I recently checked in with Graham, who lives in Boston. She said that homeschooling has become challenging, particularly as she tries to meet her children’s varying needs and give them enough social and academic enrichment, while also running a small consulting business. This reflects a wider trend among homeschooling families. The recent EdChoice survey mentioned above found overall satisfaction with homeschooling decreased by 10 percent since last year. After looking into local private school options with price-tags of over $35,000 a year, the couple realized that was more than they could pay, especially for two children.

Entrepreneurs Creating New Alternatives

Ideally, says Graham, she would prefer a more affordable, private hybrid homeschool program or micro-school that would allow her to continue the homeschooling lifestyle that she and her husband cherish, while also offering consistent, high-quality opportunities for her children to play and learn outside the home.

A model that allows for drop-off, offers enriching classes or opportunities for development in areas, as well as the freedom for the children to choose how they want to spend their day, would be a dream come true,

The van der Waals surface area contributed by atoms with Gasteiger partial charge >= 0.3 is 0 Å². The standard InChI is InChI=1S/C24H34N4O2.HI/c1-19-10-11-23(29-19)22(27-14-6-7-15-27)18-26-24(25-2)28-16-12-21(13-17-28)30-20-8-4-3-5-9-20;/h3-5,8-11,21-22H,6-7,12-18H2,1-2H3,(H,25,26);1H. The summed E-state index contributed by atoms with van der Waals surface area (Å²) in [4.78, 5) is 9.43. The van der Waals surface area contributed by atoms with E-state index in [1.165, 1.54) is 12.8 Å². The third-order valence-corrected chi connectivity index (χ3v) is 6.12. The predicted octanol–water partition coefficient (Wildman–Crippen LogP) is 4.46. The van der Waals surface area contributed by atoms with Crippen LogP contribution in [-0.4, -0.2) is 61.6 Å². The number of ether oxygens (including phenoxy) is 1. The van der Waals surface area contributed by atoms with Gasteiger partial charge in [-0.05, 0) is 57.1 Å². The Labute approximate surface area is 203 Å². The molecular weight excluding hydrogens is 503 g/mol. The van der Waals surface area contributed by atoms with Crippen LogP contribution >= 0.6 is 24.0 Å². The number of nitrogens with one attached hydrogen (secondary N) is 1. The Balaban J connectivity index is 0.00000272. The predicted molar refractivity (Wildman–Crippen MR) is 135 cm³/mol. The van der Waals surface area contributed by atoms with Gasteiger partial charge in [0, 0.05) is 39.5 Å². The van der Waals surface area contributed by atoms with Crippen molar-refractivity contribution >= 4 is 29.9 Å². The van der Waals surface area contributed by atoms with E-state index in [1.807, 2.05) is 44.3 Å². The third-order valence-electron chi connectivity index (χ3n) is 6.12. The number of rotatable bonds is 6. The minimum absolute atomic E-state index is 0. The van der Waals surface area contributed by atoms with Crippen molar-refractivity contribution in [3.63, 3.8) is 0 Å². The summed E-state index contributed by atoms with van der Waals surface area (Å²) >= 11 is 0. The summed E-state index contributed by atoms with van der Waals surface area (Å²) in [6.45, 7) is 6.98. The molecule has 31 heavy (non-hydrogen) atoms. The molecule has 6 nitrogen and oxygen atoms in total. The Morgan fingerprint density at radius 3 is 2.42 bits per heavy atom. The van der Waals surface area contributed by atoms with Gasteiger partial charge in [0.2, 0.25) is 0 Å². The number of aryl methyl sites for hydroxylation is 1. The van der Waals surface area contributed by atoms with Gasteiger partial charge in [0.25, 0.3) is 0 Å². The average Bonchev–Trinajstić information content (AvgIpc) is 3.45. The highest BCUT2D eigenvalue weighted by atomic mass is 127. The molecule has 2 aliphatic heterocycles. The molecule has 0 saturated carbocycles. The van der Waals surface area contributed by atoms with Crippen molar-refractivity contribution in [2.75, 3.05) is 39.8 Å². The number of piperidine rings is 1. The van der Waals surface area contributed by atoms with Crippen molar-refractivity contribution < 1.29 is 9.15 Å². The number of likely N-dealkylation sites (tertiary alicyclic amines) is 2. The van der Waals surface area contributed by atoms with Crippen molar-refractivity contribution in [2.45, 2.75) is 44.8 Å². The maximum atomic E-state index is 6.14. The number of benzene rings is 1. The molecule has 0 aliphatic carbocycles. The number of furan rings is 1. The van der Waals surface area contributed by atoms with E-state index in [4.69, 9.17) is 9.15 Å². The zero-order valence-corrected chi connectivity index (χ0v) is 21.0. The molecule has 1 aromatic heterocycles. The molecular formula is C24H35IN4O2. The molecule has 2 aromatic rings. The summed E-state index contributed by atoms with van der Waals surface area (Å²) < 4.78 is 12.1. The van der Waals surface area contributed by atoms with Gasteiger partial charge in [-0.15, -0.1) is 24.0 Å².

Graham says. “We would be happy to pay $7,000 for a program like this,” she adds.

Low-cost micro-schools, hybrid homeschooling programs and other affordable private options would help to close the choice gap. Tuition that is a fraction of the cost of a traditional private school in a given location would expand choices for many parents and kids. Entrepreneurs will be the ones to successfully create and scale affordable alternatives to conventional K-12 schooling.Education choice programs and similar public policy efforts can also help to narrow the choice gap for lower- and middle-income families, but entrepreneurs are showing that they can accelerate the process.

Acton Academy has been expanding its low-cost private education model nationwide, with classes occurring in homes and other intimate settings to simulate the multi-age, “one-room schoolhouse” atmosphere. Prenda is a rapidly-growing network of micro-schools in Arizona that also runs on a hybrid model and costs families about $5,000 per year.

While policymakers may continue to make headway with education choice programs, entrepreneurs will be the ones to successfully create and scale affordable alternatives to conventional K-12 schooling, closing the choice gap and perhaps the others as well.

If you are interested in learning more about a large-scale entrepreneurial project I am currently working on to fill this choice gap, please reach out.

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Evolution in the Age of Lying

Nobody asked but …